I didn’t know there was an actual name for the phenomenon known as stylists being too scissor happy until I came across a discussion board online and I realized I wasn’t the only woman who had been the victim of this heinous crime. Yes, the dreaded hater trim. From high school all the way up to about the age of 22 my hair was essentially the same length. There were times I’d gotten it cut—you know where I intentionally wanted to lose length—but when I was in the process of what I thought was growing it back, somehow I always came out of the shop with the exact same length I started with despite being absolutely clear that I wanted a trim. Say it with me: t-r-i-m. When I skipped the salons all together and got my length back to where it was post-cut without the recommended 6-8 week trims, somehow every time I went to the shop after that I needed my ends cut, and cut they were as I waved goodbye to my hard-earned length being swept away in a dustpan never to grace my shoulders again.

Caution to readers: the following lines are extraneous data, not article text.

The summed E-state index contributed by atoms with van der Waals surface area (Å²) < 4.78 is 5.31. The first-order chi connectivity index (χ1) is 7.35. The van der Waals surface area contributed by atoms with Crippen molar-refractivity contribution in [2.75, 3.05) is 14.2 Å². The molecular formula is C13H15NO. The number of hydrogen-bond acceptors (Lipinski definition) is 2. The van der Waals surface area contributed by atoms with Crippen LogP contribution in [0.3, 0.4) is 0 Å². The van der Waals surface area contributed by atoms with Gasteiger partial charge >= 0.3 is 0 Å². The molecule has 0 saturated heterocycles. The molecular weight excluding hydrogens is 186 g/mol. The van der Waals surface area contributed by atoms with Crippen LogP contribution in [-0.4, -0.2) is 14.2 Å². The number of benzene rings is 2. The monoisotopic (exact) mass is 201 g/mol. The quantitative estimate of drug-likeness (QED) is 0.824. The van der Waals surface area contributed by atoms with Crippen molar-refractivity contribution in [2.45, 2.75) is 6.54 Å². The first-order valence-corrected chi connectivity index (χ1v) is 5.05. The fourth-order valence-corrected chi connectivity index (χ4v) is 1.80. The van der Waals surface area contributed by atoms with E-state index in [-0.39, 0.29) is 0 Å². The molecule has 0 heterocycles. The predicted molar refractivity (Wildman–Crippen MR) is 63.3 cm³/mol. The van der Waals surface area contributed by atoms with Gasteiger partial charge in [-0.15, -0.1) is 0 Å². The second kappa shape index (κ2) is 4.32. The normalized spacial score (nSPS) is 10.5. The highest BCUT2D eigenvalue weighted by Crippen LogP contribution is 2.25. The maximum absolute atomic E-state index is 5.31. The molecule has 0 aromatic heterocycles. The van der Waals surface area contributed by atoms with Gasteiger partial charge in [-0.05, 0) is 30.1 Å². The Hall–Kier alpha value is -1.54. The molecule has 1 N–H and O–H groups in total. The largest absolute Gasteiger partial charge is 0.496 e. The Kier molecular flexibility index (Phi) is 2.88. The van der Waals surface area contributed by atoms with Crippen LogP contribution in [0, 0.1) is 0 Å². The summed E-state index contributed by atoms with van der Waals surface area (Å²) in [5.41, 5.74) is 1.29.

Eventually my friends and I would share stories about our salon experiences and they brought up the idea that it’s something about black stylists that they are always trying to cut someone’s hair off, I laughed it off thinking, why would they even care? But then I thought back to a few of those instances where the cost of getting my hair done drastically increased because my beautician had to do more than trim my ends and I was charged for a full a cut, and I started to think, hmmm maybe there is something to this.